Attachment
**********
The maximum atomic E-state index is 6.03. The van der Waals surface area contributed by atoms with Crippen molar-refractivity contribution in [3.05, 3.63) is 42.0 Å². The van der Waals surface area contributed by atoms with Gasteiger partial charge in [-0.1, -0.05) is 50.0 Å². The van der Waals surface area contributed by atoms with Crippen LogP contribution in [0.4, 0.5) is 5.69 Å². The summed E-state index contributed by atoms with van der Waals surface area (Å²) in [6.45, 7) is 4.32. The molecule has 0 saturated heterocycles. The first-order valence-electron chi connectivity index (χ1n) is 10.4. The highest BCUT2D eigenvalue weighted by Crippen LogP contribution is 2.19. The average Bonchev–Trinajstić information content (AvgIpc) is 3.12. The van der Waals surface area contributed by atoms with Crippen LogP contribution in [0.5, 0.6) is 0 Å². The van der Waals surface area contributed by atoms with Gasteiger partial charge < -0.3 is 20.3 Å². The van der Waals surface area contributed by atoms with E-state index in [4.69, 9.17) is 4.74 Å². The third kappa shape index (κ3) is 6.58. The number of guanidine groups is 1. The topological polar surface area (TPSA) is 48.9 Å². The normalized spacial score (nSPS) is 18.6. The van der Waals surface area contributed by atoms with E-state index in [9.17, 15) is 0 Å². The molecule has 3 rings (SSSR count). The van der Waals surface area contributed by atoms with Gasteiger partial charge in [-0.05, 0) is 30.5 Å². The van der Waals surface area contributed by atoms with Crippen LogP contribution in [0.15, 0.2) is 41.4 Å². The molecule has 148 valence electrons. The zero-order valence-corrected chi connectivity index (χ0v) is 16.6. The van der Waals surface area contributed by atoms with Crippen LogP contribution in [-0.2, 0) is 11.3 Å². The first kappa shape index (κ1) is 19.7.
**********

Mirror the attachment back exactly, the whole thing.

The maximum atomic E-state index is 6.03. The van der Waals surface area contributed by atoms with Crippen molar-refractivity contribution in [3.05, 3.63) is 42.0 Å². The van der Waals surface area contributed by atoms with Gasteiger partial charge in [-0.1, -0.05) is 50.0 Å². The van der Waals surface area contributed by atoms with Crippen LogP contribution in [0.4, 0.5) is 5.69 Å². The summed E-state index contributed by atoms with van der Waals surface area (Å²) in [6.45, 7) is 4.32. The molecule has 0 saturated heterocycles. The first-order valence-electron chi connectivity index (χ1n) is 10.4. The highest BCUT2D eigenvalue weighted by Crippen LogP contribution is 2.19. The average Bonchev–Trinajstić information content (AvgIpc) is 3.12. The van der Waals surface area contributed by atoms with Crippen LogP contribution in [0.5, 0.6) is 0 Å². The van der Waals surface area contributed by atoms with Gasteiger partial charge < -0.3 is 20.3 Å². The van der Waals surface area contributed by atoms with E-state index in [4.69, 9.17) is 4.74 Å². The third kappa shape index (κ3) is 6.58. The number of guanidine groups is 1. The topological polar surface area (TPSA) is 48.9 Å². The normalized spacial score (nSPS) is 18.6. The van der Waals surface area contributed by atoms with E-state index in [9.17, 15) is 0 Å². The molecule has 3 rings (SSSR count). The van der Waals surface area contributed by atoms with Gasteiger partial charge in [-0.05, 0) is 30.5 Å². The van der Waals surface area contributed by atoms with Crippen LogP contribution in [0.15, 0.2) is 41.4 Å². The molecule has 148 valence electrons. The zero-order valence-corrected chi connectivity index (χ0v) is 16.6. The van der Waals surface area contributed by atoms with Crippen LogP contribution in [-0.2, 0) is 11.3 Å². The first kappa shape index (κ1) is 19.7.